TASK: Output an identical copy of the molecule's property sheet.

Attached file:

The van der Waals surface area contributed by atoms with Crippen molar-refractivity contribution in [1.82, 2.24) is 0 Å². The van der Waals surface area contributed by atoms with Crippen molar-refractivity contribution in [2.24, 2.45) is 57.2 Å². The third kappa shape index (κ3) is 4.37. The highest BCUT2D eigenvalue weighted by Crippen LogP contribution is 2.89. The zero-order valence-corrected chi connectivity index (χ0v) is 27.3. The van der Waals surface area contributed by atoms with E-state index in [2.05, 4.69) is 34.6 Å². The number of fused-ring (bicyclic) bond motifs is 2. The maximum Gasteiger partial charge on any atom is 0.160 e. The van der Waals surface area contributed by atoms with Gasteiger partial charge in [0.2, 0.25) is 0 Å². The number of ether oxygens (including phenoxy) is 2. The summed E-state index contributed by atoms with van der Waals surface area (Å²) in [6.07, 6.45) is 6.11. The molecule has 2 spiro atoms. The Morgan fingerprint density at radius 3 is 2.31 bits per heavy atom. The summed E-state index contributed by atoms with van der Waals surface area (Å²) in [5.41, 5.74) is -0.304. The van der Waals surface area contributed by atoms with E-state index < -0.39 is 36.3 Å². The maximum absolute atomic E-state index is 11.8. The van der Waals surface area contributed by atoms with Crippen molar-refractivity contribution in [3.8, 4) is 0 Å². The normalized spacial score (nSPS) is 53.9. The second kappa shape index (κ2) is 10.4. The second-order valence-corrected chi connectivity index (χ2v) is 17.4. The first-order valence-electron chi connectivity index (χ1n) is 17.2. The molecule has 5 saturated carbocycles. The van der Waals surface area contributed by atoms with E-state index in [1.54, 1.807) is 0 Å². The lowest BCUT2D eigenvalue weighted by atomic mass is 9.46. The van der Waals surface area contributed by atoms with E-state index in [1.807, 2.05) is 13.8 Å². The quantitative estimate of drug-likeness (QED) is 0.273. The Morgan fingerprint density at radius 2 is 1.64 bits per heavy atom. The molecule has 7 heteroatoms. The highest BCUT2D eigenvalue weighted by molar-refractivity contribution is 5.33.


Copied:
The van der Waals surface area contributed by atoms with Crippen molar-refractivity contribution in [1.82, 2.24) is 0 Å². The van der Waals surface area contributed by atoms with Crippen molar-refractivity contribution in [2.24, 2.45) is 57.2 Å². The third kappa shape index (κ3) is 4.37. The highest BCUT2D eigenvalue weighted by Crippen LogP contribution is 2.89. The zero-order valence-corrected chi connectivity index (χ0v) is 27.3. The van der Waals surface area contributed by atoms with E-state index in [2.05, 4.69) is 34.6 Å². The number of fused-ring (bicyclic) bond motifs is 2. The maximum Gasteiger partial charge on any atom is 0.160 e. The van der Waals surface area contributed by atoms with Gasteiger partial charge in [0.2, 0.25) is 0 Å². The number of ether oxygens (including phenoxy) is 2. The summed E-state index contributed by atoms with van der Waals surface area (Å²) in [6.07, 6.45) is 6.11. The molecule has 2 spiro atoms. The Morgan fingerprint density at radius 3 is 2.31 bits per heavy atom. The summed E-state index contributed by atoms with van der Waals surface area (Å²) in [5.41, 5.74) is -0.304. The van der Waals surface area contributed by atoms with E-state index < -0.39 is 36.3 Å². The maximum absolute atomic E-state index is 11.8. The van der Waals surface area contributed by atoms with Crippen molar-refractivity contribution in [3.8, 4) is 0 Å². The normalized spacial score (nSPS) is 53.9. The second kappa shape index (κ2) is 10.4. The second-order valence-corrected chi connectivity index (χ2v) is 17.4. The first-order valence-electron chi connectivity index (χ1n) is 17.2. The molecule has 5 saturated carbocycles. The van der Waals surface area contributed by atoms with E-state index in [1.54, 1.807) is 0 Å². The lowest BCUT2D eigenvalue weighted by atomic mass is 9.46. The van der Waals surface area contributed by atoms with E-state index in [1.807, 2.05) is 13.8 Å². The quantitative estimate of drug-likeness (QED) is 0.273. The Morgan fingerprint density at radius 2 is 1.64 bits per heavy atom. The molecule has 7 heteroatoms. The highest BCUT2D eigenvalue weighted by molar-refractivity contribution is 5.33.